Move over minimalism. ‘Clutter core’ is the latest iteration of maximalist interior design here to help you love your mess.
Photo credit: @tsubakiroom
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Consider the Clutter Core trend: the latest sub-genre of maximalism – one that encourages you to embrace your mess, rather than hide it away.
Found in the intersection between Design Tok and Gross Girl Tok (a TikTok subculture dedicated to normalising the messy parts of our lives we often hide), I recently stumbled across this chaotic yet approachable interior design method.
And to say I felt seen is an understatement.
Since as long as I’ve been curating share house rooms and shared apartment spaces, I’ve forever felt alienated by the always popular minimalist approach, often putting it down to the sheer amount of *stuff* I had in my arsenal.
I’ve never had a strong tendency to keep my living spaces pristinely clean, I simply tidy up when I have the time and energy.
Largely due to this attitude and other elements of convenience, I’ve always erred towards a slightly messy interior vibe, one I rarely ever see on social media.
So, jumping down the virtual rabbit hole of deliciously chaotic but still beautiful rooms á la ‘Clutter Core’, it became clear that I wasn’t alone in my clutter. That organised mess could be elevated and chic too.
Photo Credit: @hattienixon
Also known as bricabracomania, the style – like any design style – differs from space to space, but as a rule can include clashing patterns and textures, a range of colourful pieces and small décor pieces that all stick to some sort of theme.
Interior expert, stylist and decorator Michelle Hart of Bask Interiors likens ‘Clutter core’ to “a type of organised chaos.”
“The name brings to mind overcrowded spaces with loads of ‘stuff’ in every corner of each room - a bit like a vintage bizarre market,” she said.
Although the clutter design aesthetic may be undergoing a resurgence with many of us experiencing its popularity for the first time, in a historical sense, we’ve been here before.
This more-is-more approach to interior styling is just part of the never-ending trend cycle.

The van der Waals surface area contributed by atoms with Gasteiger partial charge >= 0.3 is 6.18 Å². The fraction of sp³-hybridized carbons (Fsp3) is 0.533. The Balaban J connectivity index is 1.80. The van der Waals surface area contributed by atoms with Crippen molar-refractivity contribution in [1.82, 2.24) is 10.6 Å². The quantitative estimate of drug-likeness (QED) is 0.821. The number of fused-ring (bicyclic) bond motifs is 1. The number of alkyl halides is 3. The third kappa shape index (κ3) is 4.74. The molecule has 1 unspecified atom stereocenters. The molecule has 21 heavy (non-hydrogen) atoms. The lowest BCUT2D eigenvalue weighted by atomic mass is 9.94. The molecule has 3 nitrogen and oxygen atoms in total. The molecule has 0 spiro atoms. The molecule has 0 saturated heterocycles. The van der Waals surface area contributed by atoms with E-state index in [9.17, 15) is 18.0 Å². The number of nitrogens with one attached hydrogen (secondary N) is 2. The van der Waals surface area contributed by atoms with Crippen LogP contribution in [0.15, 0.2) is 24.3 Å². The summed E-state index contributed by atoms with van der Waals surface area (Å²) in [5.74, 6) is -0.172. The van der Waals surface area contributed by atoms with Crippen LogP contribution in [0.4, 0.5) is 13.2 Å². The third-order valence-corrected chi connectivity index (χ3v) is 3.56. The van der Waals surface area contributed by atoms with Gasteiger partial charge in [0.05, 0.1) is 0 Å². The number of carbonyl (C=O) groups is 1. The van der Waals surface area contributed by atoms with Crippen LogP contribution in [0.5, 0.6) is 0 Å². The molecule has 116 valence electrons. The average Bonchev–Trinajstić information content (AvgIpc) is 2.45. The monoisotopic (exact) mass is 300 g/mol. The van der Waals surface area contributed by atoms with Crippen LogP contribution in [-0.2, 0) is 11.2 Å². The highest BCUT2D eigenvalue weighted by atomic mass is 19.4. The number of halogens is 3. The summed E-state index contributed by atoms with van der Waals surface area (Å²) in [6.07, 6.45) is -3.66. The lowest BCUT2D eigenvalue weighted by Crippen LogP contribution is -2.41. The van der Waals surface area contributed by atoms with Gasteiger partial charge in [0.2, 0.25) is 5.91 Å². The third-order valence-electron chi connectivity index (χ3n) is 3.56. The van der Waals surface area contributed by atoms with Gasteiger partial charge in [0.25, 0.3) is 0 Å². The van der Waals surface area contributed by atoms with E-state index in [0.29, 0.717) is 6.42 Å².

For example, throwing it back all the way to the Victorian times, reputation and status hinged on what you owned, and it was commonplace to collect and display a range of shiny and colourful wares.
However, this time around, the modern tendency to collect and display á la ‘Clutter Core’ is less fuelled by flaunting wealth and more to do with creativity and individualism – the general appearance of the aesthetic style remains largely unchanged.
If you’re like me and you enjoy an eclectic and slightly messy space, using the design principles of ‘Clutter Core’ to your advantage can enhance the feel of your spaces.
Acknowledging the fine line between beautiful clutter ad disorganised chaos, Michelle explains that there “needs to be some sort of organisation or theme threaded through everything displayed.”
“For instance, items in a collection could be grouped together by colour, texture, material or style, and pieces on display should be meaningful to you,” Michelle said.
“Having things styled on shelves at a single depth could mean a more structured display and keeping floor space or walkways clear of items also helps with making this style appear more organised.”
Photo credit: @tsubakiroom
Rather than purchasing and quickly disposing of trendy items as soon as they become out of fashion, Clutter Core encourages us to cherish and display our favourite pieces.
“If you collect items that are on trend then you might be more likely to dispose of things as new trends emerge,” said Michelle. “Clutter core is more a mixed collection of new and vintage pieces that hold stories and sentimental value and are of more timeless pieces that aren't conducive to trends or fashion.”
In contrast to the Marie Kondo ethos, Clutter Core empowers us to not only love and keep possessions, but to visually appreciate and display them.
The key here is embracing what you already own and not purchasing anything in excess.
In stark comparison to the minimalist styles favourited by millennials over the past ten years, this new eclectic approach could be linked to the maximalist Gen Z movement.
Although the generational feud between Gen Z and millennials may be a contributing factor, the act of cultivating spaces that radiate chaotic-good energy had a real resurgence during the pandemic.
When we found ourselves with a wealth of the time at home, there was a clear push to get creative and experimental in our living spaces.
The lack of guests and access to furniture and homewares stores also meant we had the opportunity to turn inward and create spaces that were solely for us, and us alone.
When the world was so bleak, finding comfort in rearranging and displaying our most treasured items was a fleeting moment of fun and happiness.
Michelle explains that although many believe cluttered spaces would elicit feelings of overwhelm, out-of-control or disorganisation, it can sometimes have the opposite effect.
“For some, a messy space can inspire creativity and comfort being surrounded by sentimental things,” she said.
Though much of pandemic life is behind us, many of us have continued to embrace the beauty of our messes beyond lockdown. Because who really has the time to clean?